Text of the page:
“Job Service has a challenging job and we know they’re working hard with an outdated system, but many North Dakotans are hanging on by a thread,” Democratic-NPL Chairwoman Kylie Oversen said. “A month ago, the governor indicated support was on the way, but today he said to keep waiting. Our workers and families deserve something tangible.”
The latest coronavirus victim was a Cass County woman in her 80s with underlying health conditions, state officials said. It is the eighth COVID-19 death in North Dakota's most populous county, which is home to Fargo.
Cass County saw its case total rise by 18 to a state-leading 290. Other new cases confirmed Wednesday and reported Thursday included eight in Grand Forks County, where there was an outbreak last week at the LM Wind Power plant in the city of Grand Forks.
The state conducted drive-thru screening of 426 people in the LM Wind Power parking lot last week, helping identify 128 cases of COVID-19 tied to the plant that manufactures wind turbine blades. There are nearly 900 workers at the plant, which is temporarily shut down, and more testing was planned Thursday, according to North Dakota National Guard Maj. Gen. Alan Dohrmann.
That testing is part of the state's strategy to target health care workers, vulnerable people such as those in long-term care facilities, and large businesses with positive cases.
“The results of these focused and strategic testing efforts are guiding our decisions moving forward and are a key component of the ND Smart Restart,” he said, referring to the state's plan to rebuild economic activity in stages. It has eight requirements, including widespread rapid testing.
The state has conducted large-scale drive-thru testing similar to what is being done in Grand Forks in other areas, including rural Slope and Stark counties, the Spirit Lake Indian Reservation and the Fort Berthold Indian Reservation. The reservation efforts resulted in about 700 people being tested, according to Dohrmann.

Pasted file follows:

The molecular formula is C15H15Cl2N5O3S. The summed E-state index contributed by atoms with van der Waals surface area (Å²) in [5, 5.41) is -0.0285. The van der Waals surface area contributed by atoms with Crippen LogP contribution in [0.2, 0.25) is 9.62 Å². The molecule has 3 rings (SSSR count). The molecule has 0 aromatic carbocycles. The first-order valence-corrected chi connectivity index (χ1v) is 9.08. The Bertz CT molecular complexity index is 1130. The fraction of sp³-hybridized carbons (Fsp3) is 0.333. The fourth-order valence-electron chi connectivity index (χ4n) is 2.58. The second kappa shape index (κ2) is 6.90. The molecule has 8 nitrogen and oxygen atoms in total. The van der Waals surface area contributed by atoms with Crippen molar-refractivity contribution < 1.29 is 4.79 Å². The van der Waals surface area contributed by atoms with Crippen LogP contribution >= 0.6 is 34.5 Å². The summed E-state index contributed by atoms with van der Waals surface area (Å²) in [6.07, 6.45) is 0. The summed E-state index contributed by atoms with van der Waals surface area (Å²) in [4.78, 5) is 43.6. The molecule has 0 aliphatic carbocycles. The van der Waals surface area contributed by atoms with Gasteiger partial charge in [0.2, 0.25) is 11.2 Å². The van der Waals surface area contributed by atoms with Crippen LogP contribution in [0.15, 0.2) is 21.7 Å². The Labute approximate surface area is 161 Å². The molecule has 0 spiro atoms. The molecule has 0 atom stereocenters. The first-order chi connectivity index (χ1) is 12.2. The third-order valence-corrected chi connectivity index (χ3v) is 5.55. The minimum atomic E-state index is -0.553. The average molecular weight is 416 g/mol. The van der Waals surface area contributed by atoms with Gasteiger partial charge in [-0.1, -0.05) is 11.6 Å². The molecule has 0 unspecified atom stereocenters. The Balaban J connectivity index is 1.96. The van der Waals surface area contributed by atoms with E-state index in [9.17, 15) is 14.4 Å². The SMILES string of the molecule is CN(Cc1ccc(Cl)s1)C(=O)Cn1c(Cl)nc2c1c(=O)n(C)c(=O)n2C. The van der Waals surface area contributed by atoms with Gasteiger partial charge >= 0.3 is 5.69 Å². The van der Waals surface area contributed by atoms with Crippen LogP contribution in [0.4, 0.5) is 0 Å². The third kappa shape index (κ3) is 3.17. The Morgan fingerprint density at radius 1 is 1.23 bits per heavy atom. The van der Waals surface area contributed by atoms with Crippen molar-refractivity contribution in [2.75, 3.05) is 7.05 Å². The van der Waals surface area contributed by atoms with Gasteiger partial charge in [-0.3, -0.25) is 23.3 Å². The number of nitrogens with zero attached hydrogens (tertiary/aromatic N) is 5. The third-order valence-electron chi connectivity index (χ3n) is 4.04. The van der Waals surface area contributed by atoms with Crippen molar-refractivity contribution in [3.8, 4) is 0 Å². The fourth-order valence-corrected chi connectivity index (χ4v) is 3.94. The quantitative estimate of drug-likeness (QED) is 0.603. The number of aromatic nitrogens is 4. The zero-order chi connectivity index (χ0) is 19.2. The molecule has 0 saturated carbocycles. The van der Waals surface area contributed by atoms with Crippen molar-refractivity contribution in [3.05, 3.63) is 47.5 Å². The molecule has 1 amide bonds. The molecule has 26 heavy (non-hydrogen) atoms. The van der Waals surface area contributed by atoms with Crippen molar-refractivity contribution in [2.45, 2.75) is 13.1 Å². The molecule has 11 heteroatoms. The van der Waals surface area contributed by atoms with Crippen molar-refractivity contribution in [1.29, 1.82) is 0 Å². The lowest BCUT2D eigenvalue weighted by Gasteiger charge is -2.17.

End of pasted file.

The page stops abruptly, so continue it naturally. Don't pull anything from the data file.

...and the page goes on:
Mountrail County, which houses Fort Berthold, has two new reported cases, bringing its total to 33, fifth-most in the state. Burleigh County, which is home to Bismarck and has the third-most cases at 67, also has two new cases.
Other new cases reported Thursday were one apiece in Burke and Richland counties, bringing the daily total to 32.
The statewide case total rose to 709, but the number of active cases dropped by nine to 425. The number of people who have recovered from the disease -- 269 -- increased by 40 from the previous day, which was a daily high, according to Burgum. Current hospitalizations also dropped, by five, to a total of 18. The number of people who have been hospitalized at some point is 65, up three.
State and private labs have tested 16,330 people for COVID-19, with 15,621 being negative. There were 741 tests on Wednesday. The state's goal is to expand to 1,800 tests per day by the end of the month and up to 3,000 tests per day in May, according to Dohrmann.
Burgum has stressed that because testing data lags and not everyone is tested, the actual number of positive cases in the state could be 10 times higher.
"We believe there are positives in every corner of the state," he said.
Most people who get COVID-19 recover, experiencing only mild or moderate symptoms such as fever and cough. Others, especially the elderly and people with existing health problems, can experience more severe illness, including pneumonia.
More information on coronavirus and COVID-19 can be found at: www.health.nd.gov/coronavirus.
Reach Blake Nicholson at 701-250-8266 or firstname.lastname@example.org.